View Full Version : Ultralight Gloves

09-08-2003, 12:34
I was wondering what other people use as gloves. I have mountain hardware glove liners, and my hands freeze all the time.

I'm looking for something that will keep my hands warm in the wet snow with a good wind. You know, the kind of day that you really wish you weren't hiking in.

Thanks for any suggestions. One thing that I tried was wearing latex gloves under the liners. This worked well for wet snow, but the wind still stole all my warmth.


Gravity Man

Blue Jay
09-08-2003, 12:52
The best winter hiking or skiing gloves are those the lobster men/women use in Maine, boiled wool. You get a quality pair, slightly large. Boil them for a few minutes then put them on and let them dry on your hands. If it works, and it does, for pulling up lobster traps in the North Atlantic, it will work for hiking.

09-08-2003, 13:09
For gloves, I use Fox River poly pro liner gloves most often. When it gets cold out, I bring out a pair of 300 weight fleece mitts from MEC. A pair of Goretex overmitts come with if it will be cold and rainy. When it is really cold out or I think I may be dealing with a lot of snow, I have a pair of Black Diamond guide gloves. Heavily insulated, very tough, and snow and ice proof. Definitely not lightweight. But, when gets below 20, lightweight goes out the window.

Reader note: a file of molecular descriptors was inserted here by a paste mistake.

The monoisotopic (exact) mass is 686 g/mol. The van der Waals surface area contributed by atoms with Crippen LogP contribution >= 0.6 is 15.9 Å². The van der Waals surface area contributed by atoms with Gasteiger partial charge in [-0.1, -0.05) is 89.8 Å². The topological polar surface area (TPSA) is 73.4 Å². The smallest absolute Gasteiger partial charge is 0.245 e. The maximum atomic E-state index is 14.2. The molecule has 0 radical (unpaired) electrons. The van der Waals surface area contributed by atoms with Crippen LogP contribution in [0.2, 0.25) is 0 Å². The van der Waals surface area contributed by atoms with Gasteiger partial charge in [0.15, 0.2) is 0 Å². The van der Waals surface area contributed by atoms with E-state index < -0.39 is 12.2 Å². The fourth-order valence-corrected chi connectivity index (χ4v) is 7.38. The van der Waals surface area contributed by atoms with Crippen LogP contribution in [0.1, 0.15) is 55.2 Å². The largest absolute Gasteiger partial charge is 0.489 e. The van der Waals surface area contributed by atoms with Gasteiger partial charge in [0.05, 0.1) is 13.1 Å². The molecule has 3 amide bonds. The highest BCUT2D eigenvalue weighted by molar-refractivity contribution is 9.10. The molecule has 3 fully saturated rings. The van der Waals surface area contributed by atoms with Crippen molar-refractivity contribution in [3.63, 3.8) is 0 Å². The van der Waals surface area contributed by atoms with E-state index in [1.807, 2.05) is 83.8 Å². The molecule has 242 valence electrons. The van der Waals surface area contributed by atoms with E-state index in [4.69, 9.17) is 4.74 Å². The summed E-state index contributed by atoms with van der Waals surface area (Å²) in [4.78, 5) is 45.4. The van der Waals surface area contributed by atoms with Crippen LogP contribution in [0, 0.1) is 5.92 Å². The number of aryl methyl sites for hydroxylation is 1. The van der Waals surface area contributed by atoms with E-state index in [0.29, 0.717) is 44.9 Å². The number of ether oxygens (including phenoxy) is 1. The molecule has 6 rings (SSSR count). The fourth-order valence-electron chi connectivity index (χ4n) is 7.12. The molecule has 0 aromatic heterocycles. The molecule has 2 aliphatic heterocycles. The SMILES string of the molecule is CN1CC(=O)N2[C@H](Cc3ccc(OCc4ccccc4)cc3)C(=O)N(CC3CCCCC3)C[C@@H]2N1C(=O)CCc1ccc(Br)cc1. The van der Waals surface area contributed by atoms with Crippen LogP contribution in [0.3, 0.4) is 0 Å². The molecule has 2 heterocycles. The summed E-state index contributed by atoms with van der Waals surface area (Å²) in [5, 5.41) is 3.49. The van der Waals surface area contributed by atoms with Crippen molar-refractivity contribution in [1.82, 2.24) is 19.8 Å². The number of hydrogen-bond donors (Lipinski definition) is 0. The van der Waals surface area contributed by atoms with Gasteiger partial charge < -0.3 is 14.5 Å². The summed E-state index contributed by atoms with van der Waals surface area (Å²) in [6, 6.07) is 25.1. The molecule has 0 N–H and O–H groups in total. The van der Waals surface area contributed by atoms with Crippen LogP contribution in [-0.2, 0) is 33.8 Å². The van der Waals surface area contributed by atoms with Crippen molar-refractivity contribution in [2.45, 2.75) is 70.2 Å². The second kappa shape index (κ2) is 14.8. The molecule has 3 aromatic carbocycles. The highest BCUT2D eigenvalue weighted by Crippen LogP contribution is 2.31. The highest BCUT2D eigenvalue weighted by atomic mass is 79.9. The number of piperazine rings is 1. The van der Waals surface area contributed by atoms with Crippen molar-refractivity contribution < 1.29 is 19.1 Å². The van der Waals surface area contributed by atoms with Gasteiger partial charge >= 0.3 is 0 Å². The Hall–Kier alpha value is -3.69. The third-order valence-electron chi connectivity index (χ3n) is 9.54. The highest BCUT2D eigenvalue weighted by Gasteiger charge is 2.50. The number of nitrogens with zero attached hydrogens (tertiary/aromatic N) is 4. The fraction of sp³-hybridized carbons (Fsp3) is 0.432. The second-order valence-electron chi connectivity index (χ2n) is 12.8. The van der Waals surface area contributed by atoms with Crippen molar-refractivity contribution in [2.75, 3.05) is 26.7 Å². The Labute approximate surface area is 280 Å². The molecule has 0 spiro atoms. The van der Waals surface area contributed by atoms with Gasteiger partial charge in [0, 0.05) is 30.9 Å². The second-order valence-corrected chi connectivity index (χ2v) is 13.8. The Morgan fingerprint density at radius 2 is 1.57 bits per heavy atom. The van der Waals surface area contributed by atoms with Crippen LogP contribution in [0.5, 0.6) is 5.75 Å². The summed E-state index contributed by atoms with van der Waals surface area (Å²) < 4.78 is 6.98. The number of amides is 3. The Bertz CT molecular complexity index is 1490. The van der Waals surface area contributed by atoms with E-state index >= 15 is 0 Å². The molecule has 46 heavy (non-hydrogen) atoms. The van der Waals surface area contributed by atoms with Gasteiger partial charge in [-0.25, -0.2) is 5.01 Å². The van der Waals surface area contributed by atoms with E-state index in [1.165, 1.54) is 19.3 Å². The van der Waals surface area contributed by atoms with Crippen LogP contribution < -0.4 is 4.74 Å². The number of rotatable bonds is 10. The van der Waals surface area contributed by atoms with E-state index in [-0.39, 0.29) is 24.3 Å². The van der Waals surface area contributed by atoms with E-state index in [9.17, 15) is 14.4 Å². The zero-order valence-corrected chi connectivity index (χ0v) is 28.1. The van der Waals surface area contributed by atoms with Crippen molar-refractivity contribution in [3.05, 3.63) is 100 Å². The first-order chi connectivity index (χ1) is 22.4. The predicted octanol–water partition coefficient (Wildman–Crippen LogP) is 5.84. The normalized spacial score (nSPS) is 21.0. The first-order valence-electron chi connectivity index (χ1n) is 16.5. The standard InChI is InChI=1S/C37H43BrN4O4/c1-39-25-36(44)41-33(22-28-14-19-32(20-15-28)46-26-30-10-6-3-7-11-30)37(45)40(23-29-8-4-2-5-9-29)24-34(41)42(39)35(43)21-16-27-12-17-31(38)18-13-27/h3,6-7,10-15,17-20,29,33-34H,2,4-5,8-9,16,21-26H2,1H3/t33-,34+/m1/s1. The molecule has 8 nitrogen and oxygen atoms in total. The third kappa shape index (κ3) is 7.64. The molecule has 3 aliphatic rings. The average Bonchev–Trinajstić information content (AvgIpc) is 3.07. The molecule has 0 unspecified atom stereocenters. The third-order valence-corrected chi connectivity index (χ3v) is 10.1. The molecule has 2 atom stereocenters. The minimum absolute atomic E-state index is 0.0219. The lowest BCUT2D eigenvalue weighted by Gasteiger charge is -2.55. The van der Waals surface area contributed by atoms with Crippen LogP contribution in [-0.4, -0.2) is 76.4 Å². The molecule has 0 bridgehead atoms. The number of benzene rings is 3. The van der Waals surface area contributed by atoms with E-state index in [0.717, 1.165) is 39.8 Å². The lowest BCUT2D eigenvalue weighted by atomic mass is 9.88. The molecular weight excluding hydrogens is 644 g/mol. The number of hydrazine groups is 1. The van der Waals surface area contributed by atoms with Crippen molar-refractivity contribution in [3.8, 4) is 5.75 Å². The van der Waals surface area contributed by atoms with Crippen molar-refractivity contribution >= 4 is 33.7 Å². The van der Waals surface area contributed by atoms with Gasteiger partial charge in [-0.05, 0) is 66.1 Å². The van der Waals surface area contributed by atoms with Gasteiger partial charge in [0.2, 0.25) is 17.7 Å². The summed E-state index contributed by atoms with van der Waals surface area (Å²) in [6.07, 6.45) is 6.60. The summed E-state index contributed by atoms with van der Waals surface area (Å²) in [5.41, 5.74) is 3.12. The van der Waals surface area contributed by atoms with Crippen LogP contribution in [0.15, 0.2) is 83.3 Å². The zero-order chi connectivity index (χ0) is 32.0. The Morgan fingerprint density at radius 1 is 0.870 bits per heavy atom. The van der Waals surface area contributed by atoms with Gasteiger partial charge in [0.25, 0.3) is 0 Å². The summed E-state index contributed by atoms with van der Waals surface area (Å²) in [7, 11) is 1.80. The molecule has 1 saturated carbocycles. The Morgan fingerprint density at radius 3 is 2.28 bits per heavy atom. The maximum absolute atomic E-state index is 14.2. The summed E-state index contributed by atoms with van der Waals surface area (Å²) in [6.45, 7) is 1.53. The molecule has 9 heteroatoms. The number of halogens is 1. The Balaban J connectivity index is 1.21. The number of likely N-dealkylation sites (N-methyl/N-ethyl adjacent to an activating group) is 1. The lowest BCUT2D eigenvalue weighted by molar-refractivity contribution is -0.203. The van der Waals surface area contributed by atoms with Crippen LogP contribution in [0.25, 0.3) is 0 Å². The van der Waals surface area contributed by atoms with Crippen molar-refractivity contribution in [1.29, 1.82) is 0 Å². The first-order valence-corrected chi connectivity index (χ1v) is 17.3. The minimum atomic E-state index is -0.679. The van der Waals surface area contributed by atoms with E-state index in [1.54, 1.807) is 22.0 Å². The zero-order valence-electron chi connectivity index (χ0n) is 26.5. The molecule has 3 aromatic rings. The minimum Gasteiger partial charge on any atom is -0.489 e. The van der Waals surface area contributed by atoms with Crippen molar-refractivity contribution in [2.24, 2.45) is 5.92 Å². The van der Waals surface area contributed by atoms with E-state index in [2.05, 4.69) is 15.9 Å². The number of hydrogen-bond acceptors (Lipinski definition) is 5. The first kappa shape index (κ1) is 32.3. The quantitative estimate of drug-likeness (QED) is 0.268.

09-08-2003, 13:20
While working a ski-season in mt. bachelor i used a combination of fleece glove with a water/windproof Outdoor research overmit. That combo always kept my hands dry and warm, even in wet snow. Basically, the following combo:




09-08-2003, 14:11
When temps drop and snow and ice are on the weather/conditions menu, weight must take a sideline to safety. Frostbite SUCKS. A good case of frostbite in the hands prevents you from doing a lot of stuff that can keep you from a bad case of hypothermia and eventual death, especially if travelling alone. Keeping hands and feet warm and dry is critical. Stop screwing around with half-measures and protect your hands properly. Mittens outperform gloves by a wide margin in keeping hands warm. A pair of lightweight fleece mittens backed up by a pair of waterproof overmitts is a good system. That said, on my thru-hike I used wool gloves through september and into October. They were sufficient.

09-09-2003, 11:11
Yeah, thanks for the less than useful advice iceman. Gesh...